“Come on over.”

A drive that usually takes 25 to 30 minutes took me three and a half hours. Nevertheless, I was strangely calm. Everyone one the road seemed calm as well. No hot tempers and blaring horns. Drivers courteously allowed cars to merge from side streets despite the fact that traffic was bumper-to-bumper.

Was I frightened? A bit. Was I really about to lose my home and everything in it? It seemed possible. Yet, despite everything, I was grateful—grateful  that on this evacuation, everyone had time to get out safely. Sitting on Highway 12 going 0 to 5 mph, I thought about last year’s fire in Paradise where people sitting in gridlocked traffic had nowhere to go as they watched the fire gaining on them. Eighty-six people died in that fire. And I thought about the Tubbs Fire, the year before, when fire licked at back doors while people raced out the front, often in their pajamas. So, yes, in the midst of chaos, I was feeling grateful.

Mala and I stayed with Lourdes for almost four days. So many people were suffering, sleeping on cots at evacuation centers or staying with friends with no power. There were large families stuffed into tiny trailers. And there I was, sleeping in my own room with a private bath, power, phone, wi-fi, and hot water. I felt both guilty and grateful.

Tuesday night, Mala and I took Lourdes out to dinner. The people at the next table paid for another couple’s meal when they learned they were evacuees. As the restaurant emptied out, I struck up a conversation with the lucky recipients. They told me that they left an Italianate style home in Healdsburg, one they’d rescued from a possum colony many years ago.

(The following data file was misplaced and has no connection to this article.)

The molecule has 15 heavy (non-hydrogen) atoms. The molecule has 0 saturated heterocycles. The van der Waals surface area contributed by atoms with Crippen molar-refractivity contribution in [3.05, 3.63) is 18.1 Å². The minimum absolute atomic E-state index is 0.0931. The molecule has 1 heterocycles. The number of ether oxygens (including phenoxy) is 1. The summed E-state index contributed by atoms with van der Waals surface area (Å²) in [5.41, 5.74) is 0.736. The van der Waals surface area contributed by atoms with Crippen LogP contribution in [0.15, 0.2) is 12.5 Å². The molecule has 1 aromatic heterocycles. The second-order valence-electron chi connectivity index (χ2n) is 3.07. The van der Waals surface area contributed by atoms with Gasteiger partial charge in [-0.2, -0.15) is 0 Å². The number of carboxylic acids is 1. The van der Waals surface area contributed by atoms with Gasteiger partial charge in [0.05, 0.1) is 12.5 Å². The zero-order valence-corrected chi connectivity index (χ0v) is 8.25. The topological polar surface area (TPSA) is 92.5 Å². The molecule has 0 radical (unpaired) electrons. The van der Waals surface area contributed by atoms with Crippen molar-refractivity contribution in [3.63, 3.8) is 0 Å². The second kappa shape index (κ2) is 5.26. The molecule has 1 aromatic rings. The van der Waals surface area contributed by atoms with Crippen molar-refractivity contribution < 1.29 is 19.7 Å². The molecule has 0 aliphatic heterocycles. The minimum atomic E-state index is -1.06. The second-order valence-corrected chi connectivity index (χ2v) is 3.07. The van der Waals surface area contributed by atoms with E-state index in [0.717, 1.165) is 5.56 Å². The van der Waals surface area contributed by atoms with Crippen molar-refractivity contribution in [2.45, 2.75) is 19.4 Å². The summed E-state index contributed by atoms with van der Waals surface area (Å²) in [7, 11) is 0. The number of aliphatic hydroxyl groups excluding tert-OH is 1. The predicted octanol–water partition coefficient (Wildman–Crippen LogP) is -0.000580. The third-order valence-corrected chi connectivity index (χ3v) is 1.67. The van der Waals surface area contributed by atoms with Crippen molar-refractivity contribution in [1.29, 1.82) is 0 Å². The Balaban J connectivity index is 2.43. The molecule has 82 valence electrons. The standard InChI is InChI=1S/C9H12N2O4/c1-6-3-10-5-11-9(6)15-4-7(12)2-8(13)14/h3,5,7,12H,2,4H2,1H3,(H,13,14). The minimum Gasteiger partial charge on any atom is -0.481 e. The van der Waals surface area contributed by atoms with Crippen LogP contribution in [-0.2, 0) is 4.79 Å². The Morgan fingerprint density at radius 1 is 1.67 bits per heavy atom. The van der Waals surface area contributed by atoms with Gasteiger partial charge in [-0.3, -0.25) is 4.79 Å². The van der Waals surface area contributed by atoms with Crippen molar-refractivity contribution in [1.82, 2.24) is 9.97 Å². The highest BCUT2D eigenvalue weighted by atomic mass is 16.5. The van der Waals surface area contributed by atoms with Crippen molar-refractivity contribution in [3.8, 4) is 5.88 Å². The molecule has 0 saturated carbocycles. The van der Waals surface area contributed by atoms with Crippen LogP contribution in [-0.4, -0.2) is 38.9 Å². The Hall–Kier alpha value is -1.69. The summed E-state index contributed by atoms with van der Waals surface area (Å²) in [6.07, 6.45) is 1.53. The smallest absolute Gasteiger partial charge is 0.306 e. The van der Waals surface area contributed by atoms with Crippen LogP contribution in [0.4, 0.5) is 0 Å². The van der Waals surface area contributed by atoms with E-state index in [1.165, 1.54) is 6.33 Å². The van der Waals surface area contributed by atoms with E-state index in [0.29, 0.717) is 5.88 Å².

“I’m from the East,” I said. “I love old homes.

The man sat a little straighter. He was clearly interested, “Where are you from.”

“I was born in Bethlehem and raised in a little town in Berks County.”

He knew it. He was from adjacent Bucks County. My dad was born in Bucks County. We shared collective memories of the area. The man’s father was probably the Santa on whose lap I sat when I was a tot. Small world. The conversation left us all feeling strangely happy. Grateful, again.

I had an appointment in Santa Rosa yesterday, so I decided to stop at my house. Everything looked so normal. A neighbor informed me that many people never left. I wanted to stay myself, but I had business back in Petaluma. I needed to pick up all my stuff there anyway and, being a dutiful citizen, I decided to wait for the evacuation order to be lifted. However, seeing my home sitting there safe and sound finally dissolved the knot at the pit of my stomach. I was no longer concerned for myself—simply concerned about others not so fortunate. No more fear. Lots of gratitude.

I no sooner returned to Petaluma when I got the message—evacuations removed for Santa Rosa, Windsor and Healdsburg. My friends’ homes were safe. My kids could go home, and so could I.

So here I sit, putting the finishing touches on my blog and thinking about everything that’s transpired. I’ve been touched by the kindness of strangers and gained an even greater appreciation for the comfort and camaraderie found in friendship. I can’t thank the firefighters and peacekeepers enough. They saved us. I was reminded, yet again, that when the going gets rough, Sonoma County comes together—Sonoma County strong. My friend, Laura Carr, summed up the past week as “equal parts adventure, tumult, chaos and gratitude.” I couldn’t have said it better.